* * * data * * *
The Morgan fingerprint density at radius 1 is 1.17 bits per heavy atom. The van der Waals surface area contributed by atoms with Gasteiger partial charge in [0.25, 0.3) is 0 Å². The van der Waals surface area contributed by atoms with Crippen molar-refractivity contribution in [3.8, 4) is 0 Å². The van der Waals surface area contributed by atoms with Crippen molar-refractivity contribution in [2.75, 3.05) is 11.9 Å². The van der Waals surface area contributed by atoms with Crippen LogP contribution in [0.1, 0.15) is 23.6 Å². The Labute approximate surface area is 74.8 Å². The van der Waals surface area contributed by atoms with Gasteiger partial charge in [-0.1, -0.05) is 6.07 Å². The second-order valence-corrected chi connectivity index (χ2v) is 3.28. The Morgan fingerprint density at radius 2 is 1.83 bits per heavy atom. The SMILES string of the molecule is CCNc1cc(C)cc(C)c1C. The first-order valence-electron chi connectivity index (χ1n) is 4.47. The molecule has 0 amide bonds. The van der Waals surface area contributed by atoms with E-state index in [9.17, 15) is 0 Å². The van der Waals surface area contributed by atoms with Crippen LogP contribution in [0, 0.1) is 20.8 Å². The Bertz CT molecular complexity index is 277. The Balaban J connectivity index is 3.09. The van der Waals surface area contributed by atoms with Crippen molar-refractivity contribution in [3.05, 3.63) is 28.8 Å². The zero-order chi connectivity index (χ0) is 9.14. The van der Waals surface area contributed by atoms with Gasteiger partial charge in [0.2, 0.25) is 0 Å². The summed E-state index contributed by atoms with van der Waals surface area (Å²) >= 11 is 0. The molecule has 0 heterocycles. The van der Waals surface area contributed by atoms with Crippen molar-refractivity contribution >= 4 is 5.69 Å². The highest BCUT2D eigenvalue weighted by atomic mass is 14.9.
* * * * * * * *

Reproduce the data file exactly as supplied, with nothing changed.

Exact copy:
The Morgan fingerprint density at radius 1 is 1.17 bits per heavy atom. The van der Waals surface area contributed by atoms with Gasteiger partial charge in [0.25, 0.3) is 0 Å². The van der Waals surface area contributed by atoms with Crippen molar-refractivity contribution in [3.8, 4) is 0 Å². The van der Waals surface area contributed by atoms with Crippen molar-refractivity contribution in [2.75, 3.05) is 11.9 Å². The van der Waals surface area contributed by atoms with Crippen LogP contribution in [0.1, 0.15) is 23.6 Å². The Labute approximate surface area is 74.8 Å². The van der Waals surface area contributed by atoms with Gasteiger partial charge in [-0.1, -0.05) is 6.07 Å². The second-order valence-corrected chi connectivity index (χ2v) is 3.28. The Morgan fingerprint density at radius 2 is 1.83 bits per heavy atom. The SMILES string of the molecule is CCNc1cc(C)cc(C)c1C. The first-order valence-electron chi connectivity index (χ1n) is 4.47. The molecule has 0 amide bonds. The van der Waals surface area contributed by atoms with E-state index in [9.17, 15) is 0 Å². The van der Waals surface area contributed by atoms with Crippen LogP contribution in [0, 0.1) is 20.8 Å². The Bertz CT molecular complexity index is 277. The Balaban J connectivity index is 3.09. The van der Waals surface area contributed by atoms with Crippen molar-refractivity contribution in [3.05, 3.63) is 28.8 Å². The zero-order chi connectivity index (χ0) is 9.14. The van der Waals surface area contributed by atoms with Gasteiger partial charge in [0.2, 0.25) is 0 Å². The summed E-state index contributed by atoms with van der Waals surface area (Å²) >= 11 is 0. The molecule has 0 heterocycles. The van der Waals surface area contributed by atoms with Crippen molar-refractivity contribution >= 4 is 5.69 Å². The highest BCUT2D eigenvalue weighted by atomic mass is 14.9.